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Refereed articles

States’ Obligations in Relation to Access to Medicines: Revisiting Kenyan High Court Decision in P.A.O and Others v Attorney General and Another - p 24

This paper examines the decision of the Kenyan High Court in P.A.O and others v Attorney General and another in relation to the nature of states’ obligations to ensure access to medicines for their people.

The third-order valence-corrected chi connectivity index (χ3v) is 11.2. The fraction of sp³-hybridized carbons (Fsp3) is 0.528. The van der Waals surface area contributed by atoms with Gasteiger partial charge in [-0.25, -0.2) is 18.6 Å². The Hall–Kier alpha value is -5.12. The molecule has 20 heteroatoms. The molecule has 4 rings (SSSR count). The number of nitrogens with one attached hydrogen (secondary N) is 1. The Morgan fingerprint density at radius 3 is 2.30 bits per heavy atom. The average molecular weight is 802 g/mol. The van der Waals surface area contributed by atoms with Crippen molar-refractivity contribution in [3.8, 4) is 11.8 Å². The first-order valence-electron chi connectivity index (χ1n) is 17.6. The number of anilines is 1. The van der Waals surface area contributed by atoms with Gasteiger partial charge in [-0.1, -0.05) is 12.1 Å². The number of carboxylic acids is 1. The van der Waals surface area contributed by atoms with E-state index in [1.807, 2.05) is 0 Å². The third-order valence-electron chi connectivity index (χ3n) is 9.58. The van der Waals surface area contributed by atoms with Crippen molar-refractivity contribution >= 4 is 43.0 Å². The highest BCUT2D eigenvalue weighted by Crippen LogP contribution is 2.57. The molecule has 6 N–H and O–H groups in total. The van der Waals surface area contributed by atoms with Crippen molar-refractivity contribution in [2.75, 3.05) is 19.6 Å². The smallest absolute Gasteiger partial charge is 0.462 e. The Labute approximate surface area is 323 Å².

Recently a Kenyan High court in P.A.O and others v Attorney General and another (hereinafter P.A.O) handed down a judgment in relation to sections 2, 32, and 34 of the Anti-Counterfeit Act 13 of 2008 vis-à-vis Kenya’s obligations under international human rights law and the Constitution. For many Africans, access to medicines has remained a great challenge not least because of high prices mainly due to patent on these medicines. Although recent developments across Africa have shown that modest progress has been made in realising access to medicines for people living with HIV, a great percentage of those in need of these medicines are not receiving them. One of the major obstacles to access to medicines in Africa is patent enjoyed by pharmaceutical companies on essential medicines such as antiretroviral drugs. This paper examines the decision of the Kenyan High Court in P.A.O and others v Attorney General and another in relation to the nature of states’ obligations to ensure access to medicines for their people. After highlighting the facts of the case and the holding,  the authors critically evaluate the decision of the court based on three important issues - access to medicines as a human right, patent versus human rights and nature of states’ obligations in relation to access to medicines.

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